Officer at the National Treasury issued
an instruction about the “temporary” measures regarding
tender issuing that organs of state that fall under the PFMA should follow.
According to this instruction, the Treasury “received formal communique
from the GPW, dated 15 February 2021, indicating that GPW had run into
technical difficulties from the 4th of February 2021.” The instruction
invoked Section 79 of the PFMA, which says, “The National Treasury may on
good grounds approve a departure from a treasury regulation or instruction or
any condition imposed in terms of this Act and must promptly inform the
Auditor-General in writing when it does so.”

“In the interim,” says the instruction, “accounting
officers/ authorities must utilise the eTender Publication Portal, and where
deemed necessary, the institutional website or any other means until GPW is
able to publish bid advertisements and bid awards in the GTB.”

This instruction didn’t last long.

On 7 April, the National
Treasury released a statement announcing that their eTender portal had
crashed. A month later on 12 May, Setan released a
second instruction note.

According to this instruction, “During the time of 1
February to 4 March 2021, the National Treasury’s e-Tender Portal also became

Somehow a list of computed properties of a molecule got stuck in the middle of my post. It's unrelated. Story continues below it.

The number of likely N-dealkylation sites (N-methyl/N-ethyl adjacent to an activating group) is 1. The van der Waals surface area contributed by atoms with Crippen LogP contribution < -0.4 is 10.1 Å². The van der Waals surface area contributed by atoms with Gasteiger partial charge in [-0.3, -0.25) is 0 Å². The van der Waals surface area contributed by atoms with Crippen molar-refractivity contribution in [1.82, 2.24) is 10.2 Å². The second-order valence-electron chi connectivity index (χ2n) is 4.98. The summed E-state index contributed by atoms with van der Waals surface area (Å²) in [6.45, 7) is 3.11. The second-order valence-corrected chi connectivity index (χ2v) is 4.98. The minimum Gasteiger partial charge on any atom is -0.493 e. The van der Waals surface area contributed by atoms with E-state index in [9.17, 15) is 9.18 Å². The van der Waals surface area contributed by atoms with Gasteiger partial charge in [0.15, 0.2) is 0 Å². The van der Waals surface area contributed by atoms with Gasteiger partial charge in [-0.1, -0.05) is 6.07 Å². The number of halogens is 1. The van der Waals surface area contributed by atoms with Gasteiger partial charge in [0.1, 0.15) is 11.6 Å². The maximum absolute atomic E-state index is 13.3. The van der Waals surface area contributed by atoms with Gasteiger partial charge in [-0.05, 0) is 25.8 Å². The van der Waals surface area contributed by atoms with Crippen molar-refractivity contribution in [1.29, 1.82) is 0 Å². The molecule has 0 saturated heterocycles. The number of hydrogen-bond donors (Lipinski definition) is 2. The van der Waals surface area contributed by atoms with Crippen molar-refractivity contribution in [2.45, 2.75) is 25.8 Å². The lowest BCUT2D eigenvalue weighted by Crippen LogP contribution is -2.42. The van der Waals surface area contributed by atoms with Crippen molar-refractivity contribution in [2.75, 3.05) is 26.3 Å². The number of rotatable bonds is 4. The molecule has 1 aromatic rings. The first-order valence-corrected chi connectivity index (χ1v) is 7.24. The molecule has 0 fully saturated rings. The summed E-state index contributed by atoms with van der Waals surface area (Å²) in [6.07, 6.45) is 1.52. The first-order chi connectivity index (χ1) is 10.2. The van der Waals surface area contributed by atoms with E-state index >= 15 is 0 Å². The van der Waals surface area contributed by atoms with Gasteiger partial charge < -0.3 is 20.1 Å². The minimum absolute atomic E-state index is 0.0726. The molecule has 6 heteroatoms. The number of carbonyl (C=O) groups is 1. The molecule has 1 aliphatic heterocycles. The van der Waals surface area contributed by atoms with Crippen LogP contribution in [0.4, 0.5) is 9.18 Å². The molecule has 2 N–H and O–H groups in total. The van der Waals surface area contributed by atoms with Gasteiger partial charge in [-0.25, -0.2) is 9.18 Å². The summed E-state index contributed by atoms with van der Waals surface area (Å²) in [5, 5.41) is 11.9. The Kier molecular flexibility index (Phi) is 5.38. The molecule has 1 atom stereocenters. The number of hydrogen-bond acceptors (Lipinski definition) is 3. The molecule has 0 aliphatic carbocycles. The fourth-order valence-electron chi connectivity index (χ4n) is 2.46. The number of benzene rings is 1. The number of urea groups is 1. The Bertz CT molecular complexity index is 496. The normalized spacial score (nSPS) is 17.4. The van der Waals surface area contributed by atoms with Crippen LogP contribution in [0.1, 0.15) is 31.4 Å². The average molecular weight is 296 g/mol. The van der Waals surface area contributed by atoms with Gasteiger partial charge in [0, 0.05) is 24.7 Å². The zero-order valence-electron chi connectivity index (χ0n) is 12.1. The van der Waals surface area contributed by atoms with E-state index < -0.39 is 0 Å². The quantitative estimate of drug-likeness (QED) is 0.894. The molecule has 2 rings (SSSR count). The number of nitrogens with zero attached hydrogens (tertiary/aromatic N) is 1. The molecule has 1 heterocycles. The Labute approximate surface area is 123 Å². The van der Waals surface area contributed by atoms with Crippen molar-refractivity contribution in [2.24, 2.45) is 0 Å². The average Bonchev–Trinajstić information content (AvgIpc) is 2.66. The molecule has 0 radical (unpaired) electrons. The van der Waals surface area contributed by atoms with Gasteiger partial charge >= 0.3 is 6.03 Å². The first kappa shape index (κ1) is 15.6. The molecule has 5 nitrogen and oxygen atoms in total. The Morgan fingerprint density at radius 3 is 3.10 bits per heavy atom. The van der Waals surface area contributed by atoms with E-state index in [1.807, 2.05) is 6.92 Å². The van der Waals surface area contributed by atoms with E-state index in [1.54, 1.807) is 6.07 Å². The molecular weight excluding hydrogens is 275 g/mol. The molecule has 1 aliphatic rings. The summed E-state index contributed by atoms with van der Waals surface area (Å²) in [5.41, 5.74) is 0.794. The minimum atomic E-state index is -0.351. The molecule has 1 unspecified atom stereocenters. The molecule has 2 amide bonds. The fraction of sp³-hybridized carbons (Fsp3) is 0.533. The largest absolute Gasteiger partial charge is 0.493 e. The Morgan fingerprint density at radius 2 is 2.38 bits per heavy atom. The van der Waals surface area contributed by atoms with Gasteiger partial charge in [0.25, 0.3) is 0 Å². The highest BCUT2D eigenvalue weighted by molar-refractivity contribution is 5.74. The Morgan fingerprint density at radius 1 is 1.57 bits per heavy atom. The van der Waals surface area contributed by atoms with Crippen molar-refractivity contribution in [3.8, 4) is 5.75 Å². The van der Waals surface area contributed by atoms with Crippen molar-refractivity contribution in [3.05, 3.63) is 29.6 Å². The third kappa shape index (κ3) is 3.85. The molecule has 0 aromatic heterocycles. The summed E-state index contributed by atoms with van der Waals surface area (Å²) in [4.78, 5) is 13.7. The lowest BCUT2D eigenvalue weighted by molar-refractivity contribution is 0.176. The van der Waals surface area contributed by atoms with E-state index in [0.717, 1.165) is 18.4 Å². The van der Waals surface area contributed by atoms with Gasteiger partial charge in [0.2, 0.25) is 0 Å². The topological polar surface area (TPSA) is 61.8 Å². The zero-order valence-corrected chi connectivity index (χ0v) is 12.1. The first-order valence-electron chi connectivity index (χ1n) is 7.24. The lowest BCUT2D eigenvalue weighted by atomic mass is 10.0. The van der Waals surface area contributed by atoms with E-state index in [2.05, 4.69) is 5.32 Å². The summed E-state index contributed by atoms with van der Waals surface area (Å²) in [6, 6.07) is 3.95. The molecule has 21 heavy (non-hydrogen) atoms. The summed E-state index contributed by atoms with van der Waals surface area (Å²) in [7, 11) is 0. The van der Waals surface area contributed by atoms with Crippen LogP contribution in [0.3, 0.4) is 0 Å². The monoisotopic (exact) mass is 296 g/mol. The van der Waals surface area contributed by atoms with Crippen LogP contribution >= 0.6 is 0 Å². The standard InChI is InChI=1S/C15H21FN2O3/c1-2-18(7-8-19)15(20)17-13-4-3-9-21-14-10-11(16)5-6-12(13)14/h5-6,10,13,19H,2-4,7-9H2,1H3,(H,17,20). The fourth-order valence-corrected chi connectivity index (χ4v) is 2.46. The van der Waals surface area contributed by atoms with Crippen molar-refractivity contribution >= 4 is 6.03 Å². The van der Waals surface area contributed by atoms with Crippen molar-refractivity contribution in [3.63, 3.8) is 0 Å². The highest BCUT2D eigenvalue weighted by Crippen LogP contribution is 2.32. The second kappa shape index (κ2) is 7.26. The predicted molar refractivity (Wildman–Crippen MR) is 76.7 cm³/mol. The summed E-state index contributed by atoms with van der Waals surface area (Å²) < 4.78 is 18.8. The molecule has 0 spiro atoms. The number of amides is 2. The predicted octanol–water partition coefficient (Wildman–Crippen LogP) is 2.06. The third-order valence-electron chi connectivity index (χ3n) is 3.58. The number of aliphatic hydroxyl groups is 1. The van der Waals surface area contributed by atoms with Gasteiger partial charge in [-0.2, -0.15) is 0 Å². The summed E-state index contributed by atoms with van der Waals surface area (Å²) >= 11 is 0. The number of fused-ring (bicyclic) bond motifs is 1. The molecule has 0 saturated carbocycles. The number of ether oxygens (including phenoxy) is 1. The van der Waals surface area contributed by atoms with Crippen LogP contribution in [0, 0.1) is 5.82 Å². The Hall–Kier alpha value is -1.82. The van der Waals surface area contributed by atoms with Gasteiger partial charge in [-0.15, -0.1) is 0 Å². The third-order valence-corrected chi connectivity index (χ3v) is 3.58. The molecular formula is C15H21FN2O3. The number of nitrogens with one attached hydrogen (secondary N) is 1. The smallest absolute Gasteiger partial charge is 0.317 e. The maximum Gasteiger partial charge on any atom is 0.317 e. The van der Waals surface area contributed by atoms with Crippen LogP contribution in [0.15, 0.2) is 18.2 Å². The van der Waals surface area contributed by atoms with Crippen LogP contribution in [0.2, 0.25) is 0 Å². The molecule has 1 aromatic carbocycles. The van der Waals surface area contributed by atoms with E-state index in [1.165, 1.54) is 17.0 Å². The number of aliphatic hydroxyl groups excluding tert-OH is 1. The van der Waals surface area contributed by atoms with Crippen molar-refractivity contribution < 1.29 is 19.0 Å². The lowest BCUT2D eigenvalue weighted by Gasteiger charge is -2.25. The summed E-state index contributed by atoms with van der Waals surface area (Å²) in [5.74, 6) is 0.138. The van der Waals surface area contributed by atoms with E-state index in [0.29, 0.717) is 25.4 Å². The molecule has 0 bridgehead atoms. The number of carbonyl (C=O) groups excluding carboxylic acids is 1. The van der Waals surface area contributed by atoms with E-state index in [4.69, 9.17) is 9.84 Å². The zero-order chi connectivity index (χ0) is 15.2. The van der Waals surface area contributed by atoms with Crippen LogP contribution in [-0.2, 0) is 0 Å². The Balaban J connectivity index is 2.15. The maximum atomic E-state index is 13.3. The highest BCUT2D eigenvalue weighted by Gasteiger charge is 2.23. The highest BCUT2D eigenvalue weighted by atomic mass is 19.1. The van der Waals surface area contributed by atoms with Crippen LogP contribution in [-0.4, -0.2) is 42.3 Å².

unstable and was intermittently not available and finally suffered a fatal crash
on 5 March 2021.”

So the Treasury passed on the role of issuing tenders: “accounting
officers/ authorities must utilize their own institutional websites and or any
other means (printed media and/or electronic media) to publish bid
advertisements, bid awards and related notifications, until such time that
these platforms have been restored.”

But other government departments and entities that are
required to abide by the PFMA have not been very good at keeping to this
arrangement. The Department of Health’s tender page lists just one
tender for 2021. The gov.za tender
page hasn’t caught up yet; it still refers prospective bidders to the
eTender site.

According to the Treasury this isn’t their problem, telling
GroundUp that while it “provided instruction to government institutions on
how these processes must be implemented in the interim”, it is not
monitoring compliance.

The Treasury does not believe that it is in breach of the
PFMA or the Constitution, although it told GroundUp that it has not sought
legal advice in this regard. For the National Treasury “it is the
responsibility of accounting officers/accounting authorities to ensure that the
constitutional principles of procurement are upheld”.